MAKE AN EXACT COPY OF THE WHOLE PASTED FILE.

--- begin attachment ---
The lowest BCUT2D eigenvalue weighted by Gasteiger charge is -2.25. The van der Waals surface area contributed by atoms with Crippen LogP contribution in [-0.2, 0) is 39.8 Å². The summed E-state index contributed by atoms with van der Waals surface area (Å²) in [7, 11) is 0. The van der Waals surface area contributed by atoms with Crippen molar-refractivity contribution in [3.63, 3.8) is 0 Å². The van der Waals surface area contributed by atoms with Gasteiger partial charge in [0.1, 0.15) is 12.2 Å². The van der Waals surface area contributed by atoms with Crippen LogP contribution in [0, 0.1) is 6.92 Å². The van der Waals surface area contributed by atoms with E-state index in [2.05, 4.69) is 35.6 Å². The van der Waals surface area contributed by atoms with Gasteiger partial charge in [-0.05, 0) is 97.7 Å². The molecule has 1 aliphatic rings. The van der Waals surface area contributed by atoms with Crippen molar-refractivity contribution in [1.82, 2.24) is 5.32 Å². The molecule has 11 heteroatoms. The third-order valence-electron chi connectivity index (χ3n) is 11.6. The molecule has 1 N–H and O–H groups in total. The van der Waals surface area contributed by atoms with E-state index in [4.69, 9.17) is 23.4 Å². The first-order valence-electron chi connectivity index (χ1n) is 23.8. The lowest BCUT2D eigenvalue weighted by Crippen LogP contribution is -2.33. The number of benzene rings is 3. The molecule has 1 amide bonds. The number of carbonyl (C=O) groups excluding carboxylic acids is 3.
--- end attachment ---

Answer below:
The lowest BCUT2D eigenvalue weighted by Gasteiger charge is -2.25. The van der Waals surface area contributed by atoms with Crippen LogP contribution in [-0.2, 0) is 39.8 Å². The summed E-state index contributed by atoms with van der Waals surface area (Å²) in [7, 11) is 0. The van der Waals surface area contributed by atoms with Crippen molar-refractivity contribution in [3.63, 3.8) is 0 Å². The van der Waals surface area contributed by atoms with Gasteiger partial charge in [0.1, 0.15) is 12.2 Å². The van der Waals surface area contributed by atoms with Crippen LogP contribution in [0, 0.1) is 6.92 Å². The van der Waals surface area contributed by atoms with E-state index in [2.05, 4.69) is 35.6 Å². The van der Waals surface area contributed by atoms with Gasteiger partial charge in [-0.05, 0) is 97.7 Å². The molecule has 1 aliphatic rings. The van der Waals surface area contributed by atoms with Crippen molar-refractivity contribution in [1.82, 2.24) is 5.32 Å². The molecule has 11 heteroatoms. The third-order valence-electron chi connectivity index (χ3n) is 11.6. The molecule has 1 N–H and O–H groups in total. The van der Waals surface area contributed by atoms with E-state index in [4.69, 9.17) is 23.4 Å². The first-order valence-electron chi connectivity index (χ1n) is 23.8. The lowest BCUT2D eigenvalue weighted by Crippen LogP contribution is -2.33. The number of benzene rings is 3. The molecule has 1 amide bonds. The number of carbonyl (C=O) groups excluding carboxylic acids is 3.